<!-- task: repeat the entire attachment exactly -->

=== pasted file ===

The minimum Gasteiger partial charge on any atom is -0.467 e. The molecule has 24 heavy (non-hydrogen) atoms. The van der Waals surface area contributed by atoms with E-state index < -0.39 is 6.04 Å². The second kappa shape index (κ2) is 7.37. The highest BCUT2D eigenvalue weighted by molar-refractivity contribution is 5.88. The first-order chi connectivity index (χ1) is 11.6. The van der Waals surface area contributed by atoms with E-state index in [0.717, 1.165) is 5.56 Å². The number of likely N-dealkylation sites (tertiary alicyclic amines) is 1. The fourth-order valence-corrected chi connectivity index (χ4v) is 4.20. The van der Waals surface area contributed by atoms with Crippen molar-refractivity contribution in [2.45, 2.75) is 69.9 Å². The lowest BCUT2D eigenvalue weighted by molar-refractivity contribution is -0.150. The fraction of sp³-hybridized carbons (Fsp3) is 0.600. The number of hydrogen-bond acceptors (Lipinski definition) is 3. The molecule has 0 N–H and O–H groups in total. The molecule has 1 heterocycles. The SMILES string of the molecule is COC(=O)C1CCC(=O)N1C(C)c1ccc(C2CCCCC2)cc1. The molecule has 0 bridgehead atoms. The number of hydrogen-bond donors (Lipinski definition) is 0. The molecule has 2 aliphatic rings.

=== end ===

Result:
The minimum Gasteiger partial charge on any atom is -0.467 e. The molecule has 24 heavy (non-hydrogen) atoms. The van der Waals surface area contributed by atoms with E-state index < -0.39 is 6.04 Å². The second kappa shape index (κ2) is 7.37. The highest BCUT2D eigenvalue weighted by molar-refractivity contribution is 5.88. The first-order chi connectivity index (χ1) is 11.6. The van der Waals surface area contributed by atoms with E-state index in [0.717, 1.165) is 5.56 Å². The number of likely N-dealkylation sites (tertiary alicyclic amines) is 1. The fourth-order valence-corrected chi connectivity index (χ4v) is 4.20. The van der Waals surface area contributed by atoms with Crippen molar-refractivity contribution in [2.45, 2.75) is 69.9 Å². The lowest BCUT2D eigenvalue weighted by molar-refractivity contribution is -0.150. The fraction of sp³-hybridized carbons (Fsp3) is 0.600. The number of hydrogen-bond acceptors (Lipinski definition) is 3. The molecule has 0 N–H and O–H groups in total. The molecule has 1 heterocycles. The SMILES string of the molecule is COC(=O)C1CCC(=O)N1C(C)c1ccc(C2CCCCC2)cc1. The molecule has 0 bridgehead atoms. The number of hydrogen-bond donors (Lipinski definition) is 0. The molecule has 2 aliphatic rings.